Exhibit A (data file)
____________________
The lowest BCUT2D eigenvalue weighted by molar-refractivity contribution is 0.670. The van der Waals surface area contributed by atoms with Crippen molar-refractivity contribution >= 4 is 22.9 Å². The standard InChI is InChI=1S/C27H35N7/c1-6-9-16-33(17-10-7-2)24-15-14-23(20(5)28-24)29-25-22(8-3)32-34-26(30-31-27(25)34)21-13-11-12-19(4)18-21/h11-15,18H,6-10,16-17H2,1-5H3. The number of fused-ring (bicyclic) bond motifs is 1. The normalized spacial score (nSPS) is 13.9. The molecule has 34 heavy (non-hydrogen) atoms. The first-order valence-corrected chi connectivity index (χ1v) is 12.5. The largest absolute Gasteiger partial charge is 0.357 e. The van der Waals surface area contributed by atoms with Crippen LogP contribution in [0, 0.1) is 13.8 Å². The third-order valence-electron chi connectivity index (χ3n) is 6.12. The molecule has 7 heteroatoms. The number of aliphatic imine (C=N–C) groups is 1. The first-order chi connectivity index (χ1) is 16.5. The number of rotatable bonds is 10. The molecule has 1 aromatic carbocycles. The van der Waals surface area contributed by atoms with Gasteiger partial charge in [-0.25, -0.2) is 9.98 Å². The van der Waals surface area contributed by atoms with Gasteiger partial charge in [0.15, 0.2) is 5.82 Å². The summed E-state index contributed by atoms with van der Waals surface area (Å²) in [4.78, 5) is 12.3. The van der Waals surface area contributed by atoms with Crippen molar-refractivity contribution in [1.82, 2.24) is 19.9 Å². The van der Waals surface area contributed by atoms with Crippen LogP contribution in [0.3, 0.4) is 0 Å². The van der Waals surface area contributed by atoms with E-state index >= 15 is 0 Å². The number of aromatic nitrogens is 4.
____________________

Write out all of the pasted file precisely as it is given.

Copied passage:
The lowest BCUT2D eigenvalue weighted by molar-refractivity contribution is 0.670. The van der Waals surface area contributed by atoms with Crippen molar-refractivity contribution >= 4 is 22.9 Å². The standard InChI is InChI=1S/C27H35N7/c1-6-9-16-33(17-10-7-2)24-15-14-23(20(5)28-24)29-25-22(8-3)32-34-26(30-31-27(25)34)21-13-11-12-19(4)18-21/h11-15,18H,6-10,16-17H2,1-5H3. The number of fused-ring (bicyclic) bond motifs is 1. The normalized spacial score (nSPS) is 13.9. The molecule has 34 heavy (non-hydrogen) atoms. The first-order valence-corrected chi connectivity index (χ1v) is 12.5. The largest absolute Gasteiger partial charge is 0.357 e. The van der Waals surface area contributed by atoms with Crippen LogP contribution in [0, 0.1) is 13.8 Å². The third-order valence-electron chi connectivity index (χ3n) is 6.12. The molecule has 7 heteroatoms. The number of aliphatic imine (C=N–C) groups is 1. The first-order chi connectivity index (χ1) is 16.5. The number of rotatable bonds is 10. The molecule has 1 aromatic carbocycles. The van der Waals surface area contributed by atoms with Gasteiger partial charge in [-0.25, -0.2) is 9.98 Å². The van der Waals surface area contributed by atoms with Gasteiger partial charge in [0.15, 0.2) is 5.82 Å². The summed E-state index contributed by atoms with van der Waals surface area (Å²) in [4.78, 5) is 12.3. The van der Waals surface area contributed by atoms with Crippen molar-refractivity contribution in [1.82, 2.24) is 19.9 Å². The van der Waals surface area contributed by atoms with Crippen LogP contribution in [0.3, 0.4) is 0 Å². The van der Waals surface area contributed by atoms with E-state index >= 15 is 0 Å². The number of aromatic nitrogens is 4.